And now add to this the ketosis piece that makes solving this puzzle even more complex. Is a calorie still a calorie if cutting carbohydrate to the point of inducing nutritional ketosis reduces appetite, allowing the same level of satiety with a reduced energy intake? (Boden 2005) Does the keto-adapted individual feel the same need to reduce spontaneous physical activity while losing weight? What might a barely measurable increase in energy expenditure in a short-term study translate to over a longer duration? Theoretically, just a one hundred Calorie per day deficit translates to 10 pounds of body fat lost over a year.
About: Mindy doesn’t just blog about weight loss, it’s actually her job to help people lose weight. She’s a busy, Washington, D.C.-based one-on-one weight loss coach, and (luckily for us), spends some of her spare time blogging about it too. Her blog is great in that it clearly comes from an experienced professional, but it’s also fun to read and features Mindy’s quirky personal touch, just what the doctor ordered for people as they work to drop those extra pounds.
About: If we had to sum up Helen’s blog in two words, they would be “creative” and “hilarious.” Because that’s exactly what the blog is...a blend of Helen’s witty writing combined with her pursuit of all things new in the dieting, fitness and weight loss realm — be they inspirational or out in left-field … and everything in between. Helen, a once “healthy living” blogger who gave it up years ago and then recently returned to the world with a new theme — is obsessed with what’s “new,” and she’s the queen of trying it out and letting her readers know if it worked well, or if it didn’t work at all. And that whole “new” theme doesn’t just mean trends...she also loves helping people who are new to weight loss and healthy living succeed.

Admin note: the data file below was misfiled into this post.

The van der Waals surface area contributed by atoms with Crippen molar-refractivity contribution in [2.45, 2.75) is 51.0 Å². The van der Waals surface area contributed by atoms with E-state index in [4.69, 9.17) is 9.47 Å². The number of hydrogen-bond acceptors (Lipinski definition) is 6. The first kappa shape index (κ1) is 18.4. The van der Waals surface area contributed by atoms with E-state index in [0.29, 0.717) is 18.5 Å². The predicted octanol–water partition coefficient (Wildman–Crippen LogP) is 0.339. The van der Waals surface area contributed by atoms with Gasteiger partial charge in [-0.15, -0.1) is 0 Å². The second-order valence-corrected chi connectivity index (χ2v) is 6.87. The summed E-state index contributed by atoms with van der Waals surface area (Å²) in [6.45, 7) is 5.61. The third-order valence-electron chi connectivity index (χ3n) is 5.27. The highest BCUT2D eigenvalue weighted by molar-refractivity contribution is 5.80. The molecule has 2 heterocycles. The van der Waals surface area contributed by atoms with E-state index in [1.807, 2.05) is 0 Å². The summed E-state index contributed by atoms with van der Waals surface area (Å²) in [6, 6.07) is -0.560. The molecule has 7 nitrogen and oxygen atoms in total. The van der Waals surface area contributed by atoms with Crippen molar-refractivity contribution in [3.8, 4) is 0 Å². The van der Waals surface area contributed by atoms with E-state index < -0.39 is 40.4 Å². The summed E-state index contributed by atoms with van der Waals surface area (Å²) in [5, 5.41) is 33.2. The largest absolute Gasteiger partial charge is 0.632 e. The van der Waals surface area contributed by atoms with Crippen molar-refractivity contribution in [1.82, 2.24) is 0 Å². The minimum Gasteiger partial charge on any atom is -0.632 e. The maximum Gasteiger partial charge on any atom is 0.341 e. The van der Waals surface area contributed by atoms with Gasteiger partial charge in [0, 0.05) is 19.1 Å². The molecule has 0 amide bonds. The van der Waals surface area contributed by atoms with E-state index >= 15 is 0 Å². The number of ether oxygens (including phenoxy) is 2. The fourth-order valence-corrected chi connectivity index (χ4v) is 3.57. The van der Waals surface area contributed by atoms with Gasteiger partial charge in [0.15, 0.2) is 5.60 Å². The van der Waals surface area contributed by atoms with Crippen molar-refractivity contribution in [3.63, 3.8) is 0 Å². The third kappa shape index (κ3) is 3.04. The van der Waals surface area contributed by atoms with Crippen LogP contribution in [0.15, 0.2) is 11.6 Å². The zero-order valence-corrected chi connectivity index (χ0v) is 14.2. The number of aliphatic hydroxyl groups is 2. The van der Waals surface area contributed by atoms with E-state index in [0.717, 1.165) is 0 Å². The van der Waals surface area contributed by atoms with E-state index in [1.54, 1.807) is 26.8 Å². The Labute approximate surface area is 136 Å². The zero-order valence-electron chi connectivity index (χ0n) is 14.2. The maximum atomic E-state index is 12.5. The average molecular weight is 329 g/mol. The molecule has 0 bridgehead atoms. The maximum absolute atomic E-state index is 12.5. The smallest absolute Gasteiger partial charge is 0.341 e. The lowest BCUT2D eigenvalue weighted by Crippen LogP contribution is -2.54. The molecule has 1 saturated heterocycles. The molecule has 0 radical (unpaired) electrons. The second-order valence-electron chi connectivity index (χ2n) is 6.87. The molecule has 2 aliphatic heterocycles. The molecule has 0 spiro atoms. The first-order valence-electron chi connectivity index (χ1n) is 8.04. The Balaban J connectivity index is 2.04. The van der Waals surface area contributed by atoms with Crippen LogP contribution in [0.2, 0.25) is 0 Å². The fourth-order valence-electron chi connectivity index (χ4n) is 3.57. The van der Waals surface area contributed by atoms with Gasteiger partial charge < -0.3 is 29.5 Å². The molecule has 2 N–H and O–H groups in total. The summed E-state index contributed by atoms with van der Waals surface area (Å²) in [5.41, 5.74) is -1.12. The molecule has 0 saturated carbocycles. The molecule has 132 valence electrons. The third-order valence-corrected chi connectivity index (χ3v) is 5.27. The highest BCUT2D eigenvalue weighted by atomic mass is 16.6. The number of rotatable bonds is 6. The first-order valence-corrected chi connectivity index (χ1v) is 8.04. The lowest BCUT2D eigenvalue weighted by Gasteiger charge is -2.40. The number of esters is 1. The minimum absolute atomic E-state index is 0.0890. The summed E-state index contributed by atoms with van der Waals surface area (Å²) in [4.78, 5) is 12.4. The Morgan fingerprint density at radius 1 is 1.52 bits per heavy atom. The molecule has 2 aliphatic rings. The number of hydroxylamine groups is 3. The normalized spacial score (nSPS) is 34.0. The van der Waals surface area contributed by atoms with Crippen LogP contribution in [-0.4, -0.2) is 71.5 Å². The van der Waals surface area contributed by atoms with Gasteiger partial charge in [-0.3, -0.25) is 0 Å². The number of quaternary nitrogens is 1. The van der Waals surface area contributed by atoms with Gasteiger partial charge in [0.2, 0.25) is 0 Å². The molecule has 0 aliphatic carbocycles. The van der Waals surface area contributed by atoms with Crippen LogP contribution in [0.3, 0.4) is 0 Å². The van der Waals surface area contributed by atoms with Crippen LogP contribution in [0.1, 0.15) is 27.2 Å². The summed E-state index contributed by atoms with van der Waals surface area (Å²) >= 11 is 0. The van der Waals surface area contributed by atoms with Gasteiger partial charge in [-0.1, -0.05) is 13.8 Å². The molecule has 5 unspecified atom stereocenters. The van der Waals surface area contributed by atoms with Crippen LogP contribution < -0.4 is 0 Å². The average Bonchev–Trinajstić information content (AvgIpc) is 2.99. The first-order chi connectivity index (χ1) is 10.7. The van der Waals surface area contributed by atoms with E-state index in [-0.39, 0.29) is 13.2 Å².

There's a reason you've been hearing so much about cutting meat out of your diet lately. It's not just great for your body, but also a quick way to shed some extra pounds. "Consider swapping a few meat-centric meals each week for ones centered around vegetarian proteins — or give a full-fledged vegetarian diet a try if that's of interest to you," Gorin says. "Research shows eating a vegetarian diet may boost and speed up weight loss, resulting in a loss of up to 10 pounds." Gorin recommends topping a salad or filling a veggie taco with vegetarian protein sources like pulses — which are beans, chickpeas, lentils, and dried peas — to give your weight loss a boost. One study found eating ¾ cup of pulses daily led to a loss of close to a pound over about six weeks, versus people not eating pulses daily.
Simply popping a few almonds in your mouth could help you shed pounds, and not just because almonds are better for you than, say, candy. A study published in the Journal of the American Heart Association found that eating 1.5 ounces of almonds a day reduced belly and leg fat. And another study of overweight adults found that people who ate ¼ cup of almonds for 6 months had a 62 percent greater reduction in weight and BMI.
About: Loretta’s certainly no stranger to blogging — she been sharing her weight loss journey since 2009. But the thing that caught our eye most about Loretta’s blog is that unlike most long-time healthy living/weight loss bloggers, her website’s not chock full of product reviews and recommendations, links to goods, etc. It’s very authentic, as is Loretta. Loretta started at 460 pounds. Now, she hovers around 199. And she does it “one good choice at a time.” Her style of writing is engaging and real — the kind of blog that you read and finish thinking, I really know this woman in a deep way. Bravo.